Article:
We decided to go with San Cristobal Del Sur because they were inexpensive and their buses looked nice. Our seats were at the very front of the raised cabin (they even had seat belts), great views…
…but our windows did not open!
This was okay for the first couple hours, but then it started getting warm, and then it started getting hot, and then it started getting hotter!
See, funny thing up at 12,000 feet…the sun doesn’t care if it’s zero degrees Celsius on the other side of that pane of glass…as long as your protected by the wind and the sun is shining on you and there’s that much less atmosphere…things be heatin’ UP.
We tried, we really did, to suck it up. We disrobed as much as was socially acceptable to, put our water bottles on our necks and foreheads, even closed all of the curtains around through moments of really incredible scenery. And we weren’t alone of course. The couple in the front two seats on the other side of the bus were suffering as well. They looked fairly well-to-do and complained about the heat, but didn’t really take much action…I guess they already knew that there wasn’t much that could be done…but we refused to believe it.
At our first stop after about 6 hours Lori asked the driver if there was a central fan or air system that worked, he said yes, so she politely asked him to turn it on. We didn’t expect ice-cold air to start shooting at from the vents above us, but we did expect that the driver’s answer meant SOMETHING would blow out of them. Instead, the overhead emergency vents farther back in the bus were opened. The driver had done his job.
The breeze felt nice, and things started to cool down.
Until…an elderly senora with a wool hat decided she was absolutely against other fresh breezes and closed them. I was convinced at that point that the old lady would settle for nothing cooler than HELL, given the choice.
And so…it began to heat up, again, and we contemplated changing seats this time, but their were no other options. So Lori went back and tried to open the vents again, but the old lady had assembled a posse, and they told us to talk to the driver, so Lori did. The driver´s assistant completely understood and opened the vent again, then disappeared below. It began to cool down and we became slightly more comfortable, then….the vent was closed again!
By this time, all four of us up front were sweating like pigs and pretty close to losing it. I yelled back to the old lady and her crew and asked them if they´d like to trade us seats. No such luck…so I spent the next 5 minutes staring down the old lady, which turned into a full-blown, stone-cold cross-cultural staring contest which only ended after I realized she had actually been sleeping for the past 4 minutes.
We toughed it out for a short while longer until Lori decided to finally ask a friendly-looking abuela (grandmother) if she could crack the window near her, also closest to us, to get some fresh air. After sitting idling by, watching us suffer for hours upon hours, she smiled and unhesitatingly agreed to crack it open as if it hadn’t previously occurred to her, which made a WORLD of a difference. Gracias, grams. Gra-ci-as.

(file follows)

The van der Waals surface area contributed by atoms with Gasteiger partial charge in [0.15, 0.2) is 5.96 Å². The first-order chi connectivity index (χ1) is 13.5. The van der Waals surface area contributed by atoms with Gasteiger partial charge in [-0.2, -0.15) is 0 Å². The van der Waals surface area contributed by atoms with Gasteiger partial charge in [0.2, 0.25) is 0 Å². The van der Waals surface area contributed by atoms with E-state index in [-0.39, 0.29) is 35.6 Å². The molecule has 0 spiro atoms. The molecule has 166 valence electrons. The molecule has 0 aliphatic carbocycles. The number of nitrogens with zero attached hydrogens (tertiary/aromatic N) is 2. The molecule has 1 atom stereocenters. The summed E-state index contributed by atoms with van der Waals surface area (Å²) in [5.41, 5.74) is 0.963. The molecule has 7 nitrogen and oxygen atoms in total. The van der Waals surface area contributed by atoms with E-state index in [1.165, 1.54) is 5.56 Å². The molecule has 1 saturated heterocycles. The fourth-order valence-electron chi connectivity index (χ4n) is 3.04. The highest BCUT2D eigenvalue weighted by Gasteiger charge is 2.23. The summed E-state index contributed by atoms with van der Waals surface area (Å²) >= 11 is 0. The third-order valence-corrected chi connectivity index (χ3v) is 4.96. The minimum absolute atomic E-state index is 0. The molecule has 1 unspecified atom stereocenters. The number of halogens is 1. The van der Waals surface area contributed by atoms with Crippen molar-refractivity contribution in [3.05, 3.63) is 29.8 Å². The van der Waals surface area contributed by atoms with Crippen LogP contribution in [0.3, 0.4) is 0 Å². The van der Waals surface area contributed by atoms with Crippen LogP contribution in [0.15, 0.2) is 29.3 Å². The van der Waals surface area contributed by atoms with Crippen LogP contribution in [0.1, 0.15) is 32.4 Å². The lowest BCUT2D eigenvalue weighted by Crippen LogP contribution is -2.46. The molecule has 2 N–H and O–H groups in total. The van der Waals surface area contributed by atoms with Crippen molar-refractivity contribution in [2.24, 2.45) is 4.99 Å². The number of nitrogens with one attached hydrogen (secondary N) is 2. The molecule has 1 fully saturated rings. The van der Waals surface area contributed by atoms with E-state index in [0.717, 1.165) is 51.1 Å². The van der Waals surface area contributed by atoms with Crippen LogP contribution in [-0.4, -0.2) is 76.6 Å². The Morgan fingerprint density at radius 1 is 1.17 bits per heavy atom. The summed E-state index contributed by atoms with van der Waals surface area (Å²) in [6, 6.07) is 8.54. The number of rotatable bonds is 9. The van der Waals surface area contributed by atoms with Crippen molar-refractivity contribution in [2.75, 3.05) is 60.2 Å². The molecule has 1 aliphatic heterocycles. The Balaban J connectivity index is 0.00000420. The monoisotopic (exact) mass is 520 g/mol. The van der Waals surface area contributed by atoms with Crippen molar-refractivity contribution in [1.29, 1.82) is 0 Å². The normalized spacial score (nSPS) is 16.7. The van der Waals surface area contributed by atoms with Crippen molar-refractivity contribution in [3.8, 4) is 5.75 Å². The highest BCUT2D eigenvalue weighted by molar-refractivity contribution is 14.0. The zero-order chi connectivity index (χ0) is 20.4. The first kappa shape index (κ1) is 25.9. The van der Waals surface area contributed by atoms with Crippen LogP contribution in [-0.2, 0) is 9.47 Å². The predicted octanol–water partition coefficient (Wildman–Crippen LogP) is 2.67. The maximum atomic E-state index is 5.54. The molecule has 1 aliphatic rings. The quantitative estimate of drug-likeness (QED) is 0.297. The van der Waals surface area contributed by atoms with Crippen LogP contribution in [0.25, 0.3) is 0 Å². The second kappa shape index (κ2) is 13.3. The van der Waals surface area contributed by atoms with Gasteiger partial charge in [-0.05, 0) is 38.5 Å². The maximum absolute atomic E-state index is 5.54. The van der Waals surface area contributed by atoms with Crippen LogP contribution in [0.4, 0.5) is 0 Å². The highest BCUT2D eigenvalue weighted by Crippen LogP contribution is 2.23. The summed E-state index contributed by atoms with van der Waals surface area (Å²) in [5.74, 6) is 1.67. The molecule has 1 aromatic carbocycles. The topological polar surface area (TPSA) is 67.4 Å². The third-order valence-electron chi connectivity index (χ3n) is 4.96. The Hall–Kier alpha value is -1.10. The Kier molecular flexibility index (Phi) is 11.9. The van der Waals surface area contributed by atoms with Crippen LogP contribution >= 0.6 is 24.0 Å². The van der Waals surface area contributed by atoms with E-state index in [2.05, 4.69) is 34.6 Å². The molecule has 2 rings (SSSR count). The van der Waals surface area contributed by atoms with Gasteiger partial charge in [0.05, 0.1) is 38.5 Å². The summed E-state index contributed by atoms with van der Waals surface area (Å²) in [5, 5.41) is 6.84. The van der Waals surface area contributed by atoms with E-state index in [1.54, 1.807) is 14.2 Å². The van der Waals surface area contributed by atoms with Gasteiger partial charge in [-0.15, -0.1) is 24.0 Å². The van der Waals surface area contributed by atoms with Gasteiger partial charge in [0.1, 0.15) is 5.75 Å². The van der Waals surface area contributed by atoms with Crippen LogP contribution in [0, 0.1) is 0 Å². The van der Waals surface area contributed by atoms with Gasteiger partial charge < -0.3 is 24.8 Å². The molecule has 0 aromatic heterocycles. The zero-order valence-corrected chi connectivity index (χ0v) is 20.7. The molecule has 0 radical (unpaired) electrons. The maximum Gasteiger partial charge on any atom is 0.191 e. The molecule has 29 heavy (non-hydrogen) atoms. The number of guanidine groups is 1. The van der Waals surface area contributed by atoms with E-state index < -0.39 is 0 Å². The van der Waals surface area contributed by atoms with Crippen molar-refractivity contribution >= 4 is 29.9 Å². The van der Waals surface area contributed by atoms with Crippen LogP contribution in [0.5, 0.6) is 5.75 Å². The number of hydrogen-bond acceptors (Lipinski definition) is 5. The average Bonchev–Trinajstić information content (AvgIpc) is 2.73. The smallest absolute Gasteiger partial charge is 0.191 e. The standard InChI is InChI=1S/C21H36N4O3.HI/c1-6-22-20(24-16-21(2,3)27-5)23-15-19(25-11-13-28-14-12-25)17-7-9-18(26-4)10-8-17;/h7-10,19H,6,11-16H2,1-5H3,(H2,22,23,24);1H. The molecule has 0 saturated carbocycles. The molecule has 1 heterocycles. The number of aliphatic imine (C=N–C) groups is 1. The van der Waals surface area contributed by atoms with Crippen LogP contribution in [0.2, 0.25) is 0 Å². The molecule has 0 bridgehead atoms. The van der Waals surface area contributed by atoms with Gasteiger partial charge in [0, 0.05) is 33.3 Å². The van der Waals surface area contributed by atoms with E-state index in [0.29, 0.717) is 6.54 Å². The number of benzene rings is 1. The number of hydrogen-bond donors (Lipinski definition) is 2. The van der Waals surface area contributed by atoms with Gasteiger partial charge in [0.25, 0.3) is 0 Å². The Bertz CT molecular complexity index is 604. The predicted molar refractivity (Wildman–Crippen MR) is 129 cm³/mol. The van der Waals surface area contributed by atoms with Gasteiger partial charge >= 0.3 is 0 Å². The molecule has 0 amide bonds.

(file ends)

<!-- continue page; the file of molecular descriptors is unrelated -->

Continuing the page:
Just exactly what you always want your bus driver to be tailgating while riding in the very front of a flat-front bus going 70 mph on a 1-lane mountain road — a truck hauling CORROSIVE ACID! (no zoom was employed – or needed – in taking the above photo)
Aside from the heat drama, the other highlights of the trip were:
1) the meat cutting woman who boarded with her two nieces and a large piece of bloody meat-in-a-blanket, proceeding to hack away at the raw slab over the next hour…selling it to very pleased riders. The stench and the sound of course were awful. And…
2) the last two hours of the ride meandering through mountain villages and past rural farms. Strangely, it largely resembled a drive along a Southern Oregon river highway…well, plus some mud brick houses and sheep and pigs being herded along the road side.
Confucius say: One who travels north long hours during winter time in Southern Hemisphere (when sun is in north as well) at high altitudes… does… not… sit… up… front.
After arriving in Cuzco, our taxi dropped us off on a steep, narrow cobblestone street in front of our first-choice hostel in the funky neighborhood of San Blas. Lonely Planet had listed this particular hostel as their “Top Pick” and at the equivalent of $15 per night we were more than happy to take their advice. We were quite unhappy, however, to discover that in the two years since our guide book had been published, the price of a modest room in this quaint abode had risen to $45!!!
After looking around a bit, we hiked to the top of a very steep street and decided on what Lori called a “super cute,” out of the way hostel. We were quite pleased with the converted farmhouse and its free breakfast and internet…only 20 soles per person (like 7 U.S. dollars each!). We liked it so much in fact that we returned to it several times throughout our time in Southern Peru.
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